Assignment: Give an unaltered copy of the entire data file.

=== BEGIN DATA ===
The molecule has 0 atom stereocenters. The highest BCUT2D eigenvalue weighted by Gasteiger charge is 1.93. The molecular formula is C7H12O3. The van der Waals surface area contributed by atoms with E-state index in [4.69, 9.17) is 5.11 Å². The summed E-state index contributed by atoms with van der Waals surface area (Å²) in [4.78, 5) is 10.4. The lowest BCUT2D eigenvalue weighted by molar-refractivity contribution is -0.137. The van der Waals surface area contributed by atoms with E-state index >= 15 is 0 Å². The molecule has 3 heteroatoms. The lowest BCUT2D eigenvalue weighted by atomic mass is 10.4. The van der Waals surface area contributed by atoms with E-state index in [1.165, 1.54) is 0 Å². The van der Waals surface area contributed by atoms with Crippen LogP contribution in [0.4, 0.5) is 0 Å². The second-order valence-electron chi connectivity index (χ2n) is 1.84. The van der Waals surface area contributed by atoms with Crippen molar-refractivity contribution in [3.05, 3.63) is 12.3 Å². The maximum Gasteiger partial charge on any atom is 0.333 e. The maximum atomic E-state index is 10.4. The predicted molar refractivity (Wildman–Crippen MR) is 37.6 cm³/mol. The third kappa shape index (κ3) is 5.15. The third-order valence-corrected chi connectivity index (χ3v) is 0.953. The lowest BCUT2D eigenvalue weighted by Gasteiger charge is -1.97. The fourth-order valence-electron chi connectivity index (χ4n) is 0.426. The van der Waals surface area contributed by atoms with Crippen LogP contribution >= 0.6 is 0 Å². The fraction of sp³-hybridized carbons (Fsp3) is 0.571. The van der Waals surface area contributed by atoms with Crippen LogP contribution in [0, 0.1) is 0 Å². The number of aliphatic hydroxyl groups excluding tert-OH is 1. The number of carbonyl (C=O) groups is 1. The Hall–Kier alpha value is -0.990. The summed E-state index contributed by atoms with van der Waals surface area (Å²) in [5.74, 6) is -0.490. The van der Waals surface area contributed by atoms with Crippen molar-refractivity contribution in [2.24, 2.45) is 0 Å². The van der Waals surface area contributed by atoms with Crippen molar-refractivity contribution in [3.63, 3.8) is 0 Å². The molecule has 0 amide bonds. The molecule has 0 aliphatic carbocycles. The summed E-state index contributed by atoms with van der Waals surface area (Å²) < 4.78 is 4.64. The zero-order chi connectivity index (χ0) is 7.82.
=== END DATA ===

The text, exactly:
The molecule has 0 atom stereocenters. The highest BCUT2D eigenvalue weighted by Gasteiger charge is 1.93. The molecular formula is C7H12O3. The van der Waals surface area contributed by atoms with E-state index in [4.69, 9.17) is 5.11 Å². The summed E-state index contributed by atoms with van der Waals surface area (Å²) in [4.78, 5) is 10.4. The lowest BCUT2D eigenvalue weighted by molar-refractivity contribution is -0.137. The van der Waals surface area contributed by atoms with E-state index >= 15 is 0 Å². The molecule has 3 heteroatoms. The lowest BCUT2D eigenvalue weighted by atomic mass is 10.4. The van der Waals surface area contributed by atoms with E-state index in [1.165, 1.54) is 0 Å². The van der Waals surface area contributed by atoms with Crippen LogP contribution in [0.4, 0.5) is 0 Å². The second-order valence-electron chi connectivity index (χ2n) is 1.84. The van der Waals surface area contributed by atoms with Crippen molar-refractivity contribution in [3.05, 3.63) is 12.3 Å². The maximum Gasteiger partial charge on any atom is 0.333 e. The maximum atomic E-state index is 10.4. The predicted molar refractivity (Wildman–Crippen MR) is 37.6 cm³/mol. The third kappa shape index (κ3) is 5.15. The third-order valence-corrected chi connectivity index (χ3v) is 0.953. The lowest BCUT2D eigenvalue weighted by Gasteiger charge is -1.97. The fourth-order valence-electron chi connectivity index (χ4n) is 0.426. The van der Waals surface area contributed by atoms with Crippen LogP contribution >= 0.6 is 0 Å². The fraction of sp³-hybridized carbons (Fsp3) is 0.571. The van der Waals surface area contributed by atoms with Crippen LogP contribution in [0, 0.1) is 0 Å². The number of aliphatic hydroxyl groups excluding tert-OH is 1. The number of carbonyl (C=O) groups is 1. The Hall–Kier alpha value is -0.990. The summed E-state index contributed by atoms with van der Waals surface area (Å²) in [5.74, 6) is -0.490. The van der Waals surface area contributed by atoms with Crippen molar-refractivity contribution in [2.24, 2.45) is 0 Å². The van der Waals surface area contributed by atoms with Crippen molar-refractivity contribution in [3.63, 3.8) is 0 Å². The molecule has 0 amide bonds. The molecule has 0 aliphatic carbocycles. The summed E-state index contributed by atoms with van der Waals surface area (Å²) < 4.78 is 4.64. The zero-order chi connectivity index (χ0) is 7.82.